Today is my birthday. I’m getting very little done because . . . well, because it’s my birthday! But on other days I don’t really have an excuse.
I use software to keep me on track, to track my time, and to keep me from forgetting things. I’ve carried a PDA of one sort or another since 1994 (a Sharp Zaurus), and because I was one of those people who wrote about technology trends was sent and started using a Palm Pilot about a month before they hit the street in the summer of 1996. Of course, I’ve been using a Droid since late last year.
But when it comes to managing the ever-growing-and-changing list of stuff I need to do every day, I’m as guilty as anyone of recycling; and this isn’t the kind of recycling that’s good for the environment or anything else.
I have a list of stuff that shows up every time I flip to my To-Do view in Outlook. It’s all neatly categorized, sorted either by importance or date depending on my mood, and even includes alarms that alert me to certain things. This system is imperfect because there’s no way to make my Outlook To-Do list work on an Android device, but I stick with it because I like having everything in one place when I’m at a computer.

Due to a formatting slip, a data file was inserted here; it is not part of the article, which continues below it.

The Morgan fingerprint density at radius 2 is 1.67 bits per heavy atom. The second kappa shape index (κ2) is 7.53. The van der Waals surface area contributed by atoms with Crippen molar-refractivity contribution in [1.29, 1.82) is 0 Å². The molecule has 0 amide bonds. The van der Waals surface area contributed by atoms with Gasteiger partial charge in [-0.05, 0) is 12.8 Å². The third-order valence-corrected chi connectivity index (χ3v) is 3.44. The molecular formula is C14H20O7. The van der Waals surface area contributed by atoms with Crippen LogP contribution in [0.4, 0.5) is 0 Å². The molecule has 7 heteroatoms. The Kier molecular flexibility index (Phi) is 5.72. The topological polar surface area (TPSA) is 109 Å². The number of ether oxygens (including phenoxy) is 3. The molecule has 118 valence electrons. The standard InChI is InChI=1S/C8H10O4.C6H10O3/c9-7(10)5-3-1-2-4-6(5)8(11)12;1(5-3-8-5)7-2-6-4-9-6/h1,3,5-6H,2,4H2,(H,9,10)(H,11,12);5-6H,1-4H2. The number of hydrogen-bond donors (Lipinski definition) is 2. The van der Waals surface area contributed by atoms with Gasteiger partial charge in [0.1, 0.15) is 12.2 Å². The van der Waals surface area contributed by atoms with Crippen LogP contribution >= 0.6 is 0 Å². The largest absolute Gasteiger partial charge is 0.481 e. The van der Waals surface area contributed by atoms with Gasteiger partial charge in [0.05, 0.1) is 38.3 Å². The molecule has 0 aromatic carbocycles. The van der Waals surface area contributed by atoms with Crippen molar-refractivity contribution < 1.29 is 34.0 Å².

But there’s a much bigger flaw in the system, and that flaw is . . . me.
I can look at my To-Do list as many times as I like, but when there are fifteen or twenty ever-changing things that need to be done staring me in the face I spend as much time re-categorizing as I do getting the to-do items done. Multi-tasking, as I’ve pointed out before, is just not efficient.
Today’s lesson in productivity, business change and discipline comes from a new service that changes the way your to-do items work. To→done is a web site where you enter all your to-do items, provide a few details, and then simply obey. When To→done tells you that you have something to do, you . . . do it.
It won’t always work, of course, and ultimately you can misuse To→done the same way so many of us misuse other reminder-based systems, but if you’re constantly in a state of “not sure what to do next”, To→done could be your ticket to better productivity.
And that’s a business change we can all use.